1. Get feedback from employees
Your current employees are your most valuable resources when developing your company’s EVP. No one knows more about working for you than they do.
Ask them: What, from their perspective, are your company’s unique selling points? (While you’re at it, why not take some time to identify areas for improvement?) Use employee surveys or conduct focus groups to gauge satisfaction in these areas:
- Employment benefits
- Career development
- Work environment
- Company culture
- Work-life balance
2. Consider the competition
Prospective employees are probably looking elsewhere, too. Find out what your competition offers to know what the job market looks like for your candidates.
If most employers in your industry let employees work remotely, you may want to tweak your work-from-home policy accordingly. Or, if you think your company’s paid time-off policy is better than average, highlight it in your value proposition.
3. Lead with unique selling points
Once you’ve identified your strengths, start formulating your employer value proposition messaging. Make a strong case for your unique selling points.
If your current employees agree that your company offers a healthy work-life balance, flaunt it. Be specific about achieving this equilibrium (i.e., flexible hours might allow employees to pick their kids up from school; a sabbatical once every five years empowers them to travel to bucket-list destinations) and why it’s important.
Consider including current employee testimonials.
4. Describe your company culture
A healthy work environment goes a long way. According to Quantum Workplace, a positive company culture can nearly quadruple employee engagement, i.e., their commitment to your company. With the help of current employees, name the values that guide systems and behaviors in your company. It could be respect, strong communication, diversity, and innovation.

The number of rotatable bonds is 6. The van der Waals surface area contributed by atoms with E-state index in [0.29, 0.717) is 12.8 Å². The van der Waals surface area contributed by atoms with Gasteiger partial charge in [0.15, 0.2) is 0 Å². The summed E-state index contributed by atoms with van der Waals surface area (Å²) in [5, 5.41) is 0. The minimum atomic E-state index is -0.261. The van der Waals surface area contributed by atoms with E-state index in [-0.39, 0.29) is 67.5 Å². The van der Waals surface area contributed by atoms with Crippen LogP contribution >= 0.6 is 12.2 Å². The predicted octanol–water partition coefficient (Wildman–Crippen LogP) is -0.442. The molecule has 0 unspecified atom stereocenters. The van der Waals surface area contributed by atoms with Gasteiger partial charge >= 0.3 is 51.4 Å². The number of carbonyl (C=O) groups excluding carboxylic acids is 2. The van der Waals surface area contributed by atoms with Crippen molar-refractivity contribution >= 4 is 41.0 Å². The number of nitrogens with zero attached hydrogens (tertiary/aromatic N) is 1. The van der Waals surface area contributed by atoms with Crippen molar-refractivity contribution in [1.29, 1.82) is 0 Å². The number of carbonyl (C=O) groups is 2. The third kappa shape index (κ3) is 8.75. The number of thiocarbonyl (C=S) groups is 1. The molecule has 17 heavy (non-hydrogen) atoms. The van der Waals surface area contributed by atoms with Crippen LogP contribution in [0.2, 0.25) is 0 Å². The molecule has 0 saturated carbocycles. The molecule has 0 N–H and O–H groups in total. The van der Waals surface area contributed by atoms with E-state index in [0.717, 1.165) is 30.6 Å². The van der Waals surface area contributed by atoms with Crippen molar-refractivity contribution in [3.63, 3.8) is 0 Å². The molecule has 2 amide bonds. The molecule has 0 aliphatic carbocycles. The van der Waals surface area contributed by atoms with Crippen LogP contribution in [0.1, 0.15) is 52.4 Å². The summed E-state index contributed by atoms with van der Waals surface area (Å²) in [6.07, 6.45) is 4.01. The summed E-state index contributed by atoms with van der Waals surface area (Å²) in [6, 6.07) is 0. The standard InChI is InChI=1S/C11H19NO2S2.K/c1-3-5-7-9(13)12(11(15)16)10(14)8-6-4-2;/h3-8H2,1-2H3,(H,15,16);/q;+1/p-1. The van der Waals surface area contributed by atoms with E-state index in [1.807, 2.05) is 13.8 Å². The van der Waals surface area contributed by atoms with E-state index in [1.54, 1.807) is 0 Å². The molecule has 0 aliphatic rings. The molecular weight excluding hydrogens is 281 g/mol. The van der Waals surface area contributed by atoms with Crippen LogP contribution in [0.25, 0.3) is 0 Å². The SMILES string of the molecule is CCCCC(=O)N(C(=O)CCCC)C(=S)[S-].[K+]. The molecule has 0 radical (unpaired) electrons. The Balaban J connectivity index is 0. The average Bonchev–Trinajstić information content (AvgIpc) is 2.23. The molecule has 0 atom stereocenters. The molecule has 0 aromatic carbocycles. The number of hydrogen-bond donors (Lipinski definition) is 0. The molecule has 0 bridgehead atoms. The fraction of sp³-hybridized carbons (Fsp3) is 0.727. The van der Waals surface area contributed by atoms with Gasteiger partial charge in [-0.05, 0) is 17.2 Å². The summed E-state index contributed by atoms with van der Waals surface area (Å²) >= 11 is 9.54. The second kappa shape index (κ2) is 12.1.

Explain these values in your value proposition. Before committing to your organization, potential employees may want to confirm they’ll belong in your company.
5. Cover the basics
Although your most unique selling points—your newly renovated office or your emphasis on work-life balance—might be the most eye-catching to job seekers, they will also want to know the basic but essential facts if they’re interested. Include critical points about compensation and the company’s core benefits, such as health care and retirement plans.
The nitty-gritty details are not usually the flashy selling points—most other companies also offer these things—but they’re the backbone of your EVP.
6. Be accurate
The goal of your EVP is to persuade potential employees to come to your company, but take care not to exaggerate or mislead.
You may receive more applications and even accepted offers with an overly rosy depiction of your business. However, if new hires come in with expectations you can’t meet, it will lead to disappointment and ultimately result in more turnover.
Whatever your message, be honest—the point is to create lasting, gratifying employment.
How do you promote your EVP?
Once you’ve created your value proposition, broadcast it across your channels to reach potential employees. Here’s how to make connections:
Create a careers page on your website to post your value proposition. Prospective and current employees can browse job openings and learn about your company’s benefits.
One of the best ways to connect with potential employees is through job boards like LinkedIn, Indeed, ZipRecruiter, and Glassdoor. Include your EVP on your company profile. Add a condensed version on individual job listings.
Bring your EVP to life at recruitment events like career fairs. Staff your booth with enthusiastic, knowledgeable employees. Offer print-outs and business cards and collect contact information to reconnect with candidates after the event.
Encourage employees to recommend people in their network for open roles at your company. Consider creating a strong employee referral program, which rewards existing employees when their referral accepts an offer.
How do you measure the success of an EVP?
When measuring the success of your company’s EVP, consider both your short-term goals for talent acquisition and your long-term goals for employee turnover. Then, create key performance indicators for both.